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RE: Aase ruling

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I'm not sure I follow your thought process.

My understanding is that:
Pre-Aase, if a contractor...let's say...neglected to put plywood on the
shear walls (as properly designed and conveyed on the plans) and
misallocated hold downs (also properly designed and conveyed on the plans)
,a homeowner in California could make a claim and have those oversights
corrected. 
Post-Aase a homeowner can not make a claim unless there is damage.

My concern is that damage must occur before a "construction" defect is
acknowledged as such.

Sharon Robertson Bonds, PE
Salerno/Livingston Architects
363 Fifth Avenue, Third Floor
San Diego, California  92101
(619) 234-7471

	-----Original Message-----
	From:	Steven A. [SMTP:cratylus(--nospam--at)earthlink.net]
	Sent:	Tuesday, April 03, 2001 2:25 PM
	To:	seaint(--nospam--at)seaint.org
	Subject:	Re: Aase ruling

	Dear Sharon:

	     Those concerned about the ramifications of this case should
keep in mind
	that the court limited its ruling to negligence claims and I believe
said it
	does not apply to a claim based on contract or warranty.

	     This may mean that those responsible for design defects
(negligence) fare
	better than those promising good construction. I believe that a full
study of
	this case, in the context of professional liability and construction
warranty
	(what typical contractors are held to) will impact builders more
than designers.


	Steven A.





	sharonb(--nospam--at)slarchitects.com wrote:

	> Have you received any response from any of the members of the
California
	> legislature?
	>
	> Sharon Robertson Bonds, PE
	> Salerno/Livingston Architects
	> 363 Fifth Avenue, Third Floor
	> San Diego, California  92101
	> (619) 234-7471
	>
	>         -----Original Message-----
	>         From:   chuckuc [SMTP:chuckuc(--nospam--at)pacbell.net]
	>         Sent:   Tuesday, April 03, 2001 10:46 AM
	>         To:     seaint(--nospam--at)seaint.org
	>         Subject:        Aase ruling
	>
	>         Dennis-
	>         I did the only thing I could think of.
	>         1. A letter of concern to various members of the
California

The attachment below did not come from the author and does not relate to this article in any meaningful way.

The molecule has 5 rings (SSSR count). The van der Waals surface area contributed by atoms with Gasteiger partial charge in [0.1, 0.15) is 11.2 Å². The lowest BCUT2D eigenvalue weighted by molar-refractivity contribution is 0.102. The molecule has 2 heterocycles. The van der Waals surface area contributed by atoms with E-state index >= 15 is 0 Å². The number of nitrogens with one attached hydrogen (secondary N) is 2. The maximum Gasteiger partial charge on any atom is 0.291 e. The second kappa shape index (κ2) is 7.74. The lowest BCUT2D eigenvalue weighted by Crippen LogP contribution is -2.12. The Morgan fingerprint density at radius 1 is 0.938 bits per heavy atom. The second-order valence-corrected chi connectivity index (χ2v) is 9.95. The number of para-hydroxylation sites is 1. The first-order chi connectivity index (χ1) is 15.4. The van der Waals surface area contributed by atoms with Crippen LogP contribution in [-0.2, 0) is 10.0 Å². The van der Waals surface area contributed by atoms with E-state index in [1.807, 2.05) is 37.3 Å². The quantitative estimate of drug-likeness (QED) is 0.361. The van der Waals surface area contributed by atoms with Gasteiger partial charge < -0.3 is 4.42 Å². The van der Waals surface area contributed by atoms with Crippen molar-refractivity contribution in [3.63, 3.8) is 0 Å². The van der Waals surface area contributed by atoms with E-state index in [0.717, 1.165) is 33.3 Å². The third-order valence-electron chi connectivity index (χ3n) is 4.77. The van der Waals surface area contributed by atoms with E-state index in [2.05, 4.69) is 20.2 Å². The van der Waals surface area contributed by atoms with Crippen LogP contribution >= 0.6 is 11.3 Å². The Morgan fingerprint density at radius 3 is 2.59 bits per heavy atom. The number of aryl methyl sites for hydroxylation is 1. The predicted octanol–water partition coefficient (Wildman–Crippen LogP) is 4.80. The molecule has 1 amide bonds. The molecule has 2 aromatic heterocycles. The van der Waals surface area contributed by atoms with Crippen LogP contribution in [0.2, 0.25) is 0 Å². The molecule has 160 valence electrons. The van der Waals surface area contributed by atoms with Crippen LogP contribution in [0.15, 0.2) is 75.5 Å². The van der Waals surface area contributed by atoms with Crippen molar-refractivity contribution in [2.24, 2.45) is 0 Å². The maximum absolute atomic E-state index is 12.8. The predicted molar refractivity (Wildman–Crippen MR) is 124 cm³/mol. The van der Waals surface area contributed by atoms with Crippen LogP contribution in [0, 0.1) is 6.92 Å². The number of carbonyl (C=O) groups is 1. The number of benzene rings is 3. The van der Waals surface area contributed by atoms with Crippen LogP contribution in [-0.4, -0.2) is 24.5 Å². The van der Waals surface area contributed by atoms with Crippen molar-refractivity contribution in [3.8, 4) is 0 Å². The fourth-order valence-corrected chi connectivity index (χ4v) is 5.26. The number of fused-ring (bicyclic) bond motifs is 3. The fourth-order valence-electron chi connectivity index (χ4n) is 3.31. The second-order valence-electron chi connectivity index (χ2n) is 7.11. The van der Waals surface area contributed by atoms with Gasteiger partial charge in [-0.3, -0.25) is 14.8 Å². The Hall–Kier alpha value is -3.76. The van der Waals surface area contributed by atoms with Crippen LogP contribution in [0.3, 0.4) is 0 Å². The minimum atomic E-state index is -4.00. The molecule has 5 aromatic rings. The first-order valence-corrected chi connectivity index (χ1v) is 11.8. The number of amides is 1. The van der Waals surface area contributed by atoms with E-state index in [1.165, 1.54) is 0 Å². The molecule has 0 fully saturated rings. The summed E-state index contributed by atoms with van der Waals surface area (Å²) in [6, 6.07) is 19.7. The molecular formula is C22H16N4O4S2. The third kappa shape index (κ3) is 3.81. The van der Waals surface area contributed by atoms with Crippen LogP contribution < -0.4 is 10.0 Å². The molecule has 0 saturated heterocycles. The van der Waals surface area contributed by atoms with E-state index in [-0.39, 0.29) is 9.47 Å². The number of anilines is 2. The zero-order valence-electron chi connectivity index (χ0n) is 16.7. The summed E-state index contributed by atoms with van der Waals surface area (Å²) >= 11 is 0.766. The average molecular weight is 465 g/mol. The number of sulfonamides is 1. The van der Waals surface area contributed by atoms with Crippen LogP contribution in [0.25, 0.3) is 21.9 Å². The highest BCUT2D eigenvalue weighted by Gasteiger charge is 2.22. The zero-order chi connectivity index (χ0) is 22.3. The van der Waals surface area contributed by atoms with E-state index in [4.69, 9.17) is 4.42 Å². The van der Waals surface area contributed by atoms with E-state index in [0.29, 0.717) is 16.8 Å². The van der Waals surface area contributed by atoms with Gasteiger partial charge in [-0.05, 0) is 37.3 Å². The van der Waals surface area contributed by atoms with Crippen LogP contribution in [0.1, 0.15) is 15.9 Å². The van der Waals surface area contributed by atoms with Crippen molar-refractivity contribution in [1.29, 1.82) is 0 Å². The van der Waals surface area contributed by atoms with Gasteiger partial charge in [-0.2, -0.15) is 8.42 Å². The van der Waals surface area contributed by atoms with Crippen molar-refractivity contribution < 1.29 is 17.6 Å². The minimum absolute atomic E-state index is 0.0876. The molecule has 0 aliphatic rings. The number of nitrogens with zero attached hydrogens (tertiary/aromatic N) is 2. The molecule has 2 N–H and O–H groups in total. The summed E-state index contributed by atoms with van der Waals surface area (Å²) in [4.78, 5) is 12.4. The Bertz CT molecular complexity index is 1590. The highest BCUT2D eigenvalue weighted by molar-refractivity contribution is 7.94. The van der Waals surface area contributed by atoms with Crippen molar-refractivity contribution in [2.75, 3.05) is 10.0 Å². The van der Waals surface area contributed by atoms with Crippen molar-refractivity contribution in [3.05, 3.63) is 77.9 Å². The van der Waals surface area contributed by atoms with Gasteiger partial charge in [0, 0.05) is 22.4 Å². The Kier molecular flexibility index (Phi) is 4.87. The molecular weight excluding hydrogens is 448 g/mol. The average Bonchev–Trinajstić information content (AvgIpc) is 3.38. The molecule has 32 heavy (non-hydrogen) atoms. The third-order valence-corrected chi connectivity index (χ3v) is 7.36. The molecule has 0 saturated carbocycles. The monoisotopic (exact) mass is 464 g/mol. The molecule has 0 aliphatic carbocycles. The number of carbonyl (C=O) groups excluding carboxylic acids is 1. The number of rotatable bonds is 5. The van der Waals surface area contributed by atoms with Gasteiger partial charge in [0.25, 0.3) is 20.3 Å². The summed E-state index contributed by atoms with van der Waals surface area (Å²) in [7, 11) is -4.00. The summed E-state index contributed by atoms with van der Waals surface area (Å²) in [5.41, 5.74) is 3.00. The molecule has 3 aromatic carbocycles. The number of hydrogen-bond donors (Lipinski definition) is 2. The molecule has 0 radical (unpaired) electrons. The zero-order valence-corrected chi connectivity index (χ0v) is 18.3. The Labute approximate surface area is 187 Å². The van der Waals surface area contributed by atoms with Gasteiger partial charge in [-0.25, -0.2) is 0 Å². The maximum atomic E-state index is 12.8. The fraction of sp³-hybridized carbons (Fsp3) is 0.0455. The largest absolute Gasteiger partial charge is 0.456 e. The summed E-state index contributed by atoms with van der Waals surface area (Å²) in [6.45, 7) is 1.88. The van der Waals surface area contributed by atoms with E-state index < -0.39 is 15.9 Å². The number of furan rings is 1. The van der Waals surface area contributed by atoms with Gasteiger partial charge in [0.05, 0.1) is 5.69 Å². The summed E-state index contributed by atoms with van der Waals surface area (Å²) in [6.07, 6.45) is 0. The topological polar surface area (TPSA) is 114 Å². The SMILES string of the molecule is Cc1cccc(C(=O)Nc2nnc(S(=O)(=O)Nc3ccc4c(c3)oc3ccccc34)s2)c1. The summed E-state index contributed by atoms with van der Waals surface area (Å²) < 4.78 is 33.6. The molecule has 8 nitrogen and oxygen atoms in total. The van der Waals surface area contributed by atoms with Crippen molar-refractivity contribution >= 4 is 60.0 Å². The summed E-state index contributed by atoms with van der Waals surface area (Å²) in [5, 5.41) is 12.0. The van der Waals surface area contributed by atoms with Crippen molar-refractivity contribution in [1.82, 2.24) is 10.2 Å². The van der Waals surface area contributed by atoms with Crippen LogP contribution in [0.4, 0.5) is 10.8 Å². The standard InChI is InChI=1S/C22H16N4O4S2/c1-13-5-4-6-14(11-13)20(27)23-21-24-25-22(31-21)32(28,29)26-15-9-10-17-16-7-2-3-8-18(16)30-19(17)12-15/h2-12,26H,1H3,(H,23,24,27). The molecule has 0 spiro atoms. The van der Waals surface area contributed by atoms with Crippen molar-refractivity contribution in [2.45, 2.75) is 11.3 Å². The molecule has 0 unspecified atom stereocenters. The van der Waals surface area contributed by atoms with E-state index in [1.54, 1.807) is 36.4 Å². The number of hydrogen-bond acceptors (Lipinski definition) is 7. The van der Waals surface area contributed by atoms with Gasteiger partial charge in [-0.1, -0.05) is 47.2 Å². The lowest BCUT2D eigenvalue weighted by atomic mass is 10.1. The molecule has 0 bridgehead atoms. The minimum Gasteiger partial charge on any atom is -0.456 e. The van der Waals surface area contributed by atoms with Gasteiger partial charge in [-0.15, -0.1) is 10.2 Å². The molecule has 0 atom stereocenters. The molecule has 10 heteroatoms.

> legislature.
	>
	>         "I am writing to express my concern about the recent Cal.
Supreme
	> Court
	>         decision in the Aase case regarding construction defects.
The court
	>         ruled that builders could ignore every provision of the
building
	> code
	>         and suffer no repair cost until there is an actual injury.
This is
	> the
	>         worst possible public policy.  California's structural
engineers
	> have
	>         been at the forefront of efforts to make our construction
more
	>         earthquake resistant.  This ruling is a major setback for
safe
	>         construction.
	>         The court's decision is one of the stupidest pieces of
reasoning I
	> have
	>         ever seen.  It incents developers to hire the cheapest,
most
	>         unprincipled builders who simply gamble on not getting
caught by the
	>         building inspector.  For the subsequent homeowner there is
no
	> recourse
	>         except to wait for an earthquake to wreck the home and/or
kill
	> someone.
	>         Construction quality is poor already and this will make it
worse.
	>         The Chief Justice's dissent calls on the legislature to
take action
	> to
	>         protect California's residents.  Please do so ASAP."
	>         Chuck Utzman, P.E.
	>
	>         2. A letter to the editor of the Journal of Light
Construction (they
	>         carried a recent summary piece on Aase.)
	>
	>         "The example you cited in your piece is a perfect example
of why the
	>         Aase decision is aasinine. An electrical subcontractor is
now
	> invited to
	>         build an electrical death-trap and the homeowner or
General
	> Contractor
	>         must wait until someone is electrocuted to get money to
fix it. The
	> same
	>         logic is applied to seismic safety problems, the court
sees no
	> problem
	>         until an earthquake wrecks your house.  This ruling is the
work of
	>         jurists with too many books and no common sense.  It is
doubtful
	> that
	>         the problem will be rectified by the California
legislature until a
	>         sufficient number of people are killed to get their
attention."
	>         Chuck Utzman, P.E., G.C.
	>
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